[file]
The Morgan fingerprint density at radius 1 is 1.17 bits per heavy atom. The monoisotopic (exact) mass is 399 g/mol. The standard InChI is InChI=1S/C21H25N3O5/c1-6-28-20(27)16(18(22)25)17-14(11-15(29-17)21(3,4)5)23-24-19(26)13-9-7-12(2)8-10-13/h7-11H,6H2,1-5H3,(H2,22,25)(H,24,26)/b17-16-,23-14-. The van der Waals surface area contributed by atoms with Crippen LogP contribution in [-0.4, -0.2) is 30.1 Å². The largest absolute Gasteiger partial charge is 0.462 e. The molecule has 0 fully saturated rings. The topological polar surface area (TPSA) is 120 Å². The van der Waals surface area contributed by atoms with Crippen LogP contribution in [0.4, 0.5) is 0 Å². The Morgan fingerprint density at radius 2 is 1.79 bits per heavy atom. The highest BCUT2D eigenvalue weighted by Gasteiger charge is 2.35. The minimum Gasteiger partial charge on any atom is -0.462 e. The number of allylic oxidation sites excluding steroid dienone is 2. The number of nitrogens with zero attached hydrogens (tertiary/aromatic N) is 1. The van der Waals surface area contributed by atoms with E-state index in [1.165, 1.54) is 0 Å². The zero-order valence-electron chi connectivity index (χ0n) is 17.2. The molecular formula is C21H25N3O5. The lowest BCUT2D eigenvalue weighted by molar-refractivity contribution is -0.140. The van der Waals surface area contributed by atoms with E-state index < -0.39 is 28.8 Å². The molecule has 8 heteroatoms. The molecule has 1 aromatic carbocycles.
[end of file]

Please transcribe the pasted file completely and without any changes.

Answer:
The Morgan fingerprint density at radius 1 is 1.17 bits per heavy atom. The monoisotopic (exact) mass is 399 g/mol. The standard InChI is InChI=1S/C21H25N3O5/c1-6-28-20(27)16(18(22)25)17-14(11-15(29-17)21(3,4)5)23-24-19(26)13-9-7-12(2)8-10-13/h7-11H,6H2,1-5H3,(H2,22,25)(H,24,26)/b17-16-,23-14-. The van der Waals surface area contributed by atoms with Crippen LogP contribution in [-0.4, -0.2) is 30.1 Å². The largest absolute Gasteiger partial charge is 0.462 e. The molecule has 0 fully saturated rings. The topological polar surface area (TPSA) is 120 Å². The van der Waals surface area contributed by atoms with Crippen LogP contribution in [0.4, 0.5) is 0 Å². The Morgan fingerprint density at radius 2 is 1.79 bits per heavy atom. The highest BCUT2D eigenvalue weighted by Gasteiger charge is 2.35. The minimum Gasteiger partial charge on any atom is -0.462 e. The number of allylic oxidation sites excluding steroid dienone is 2. The number of nitrogens with zero attached hydrogens (tertiary/aromatic N) is 1. The van der Waals surface area contributed by atoms with E-state index in [1.165, 1.54) is 0 Å². The zero-order valence-electron chi connectivity index (χ0n) is 17.2. The molecular formula is C21H25N3O5. The lowest BCUT2D eigenvalue weighted by molar-refractivity contribution is -0.140. The van der Waals surface area contributed by atoms with E-state index < -0.39 is 28.8 Å². The molecule has 8 heteroatoms. The molecule has 1 aromatic carbocycles.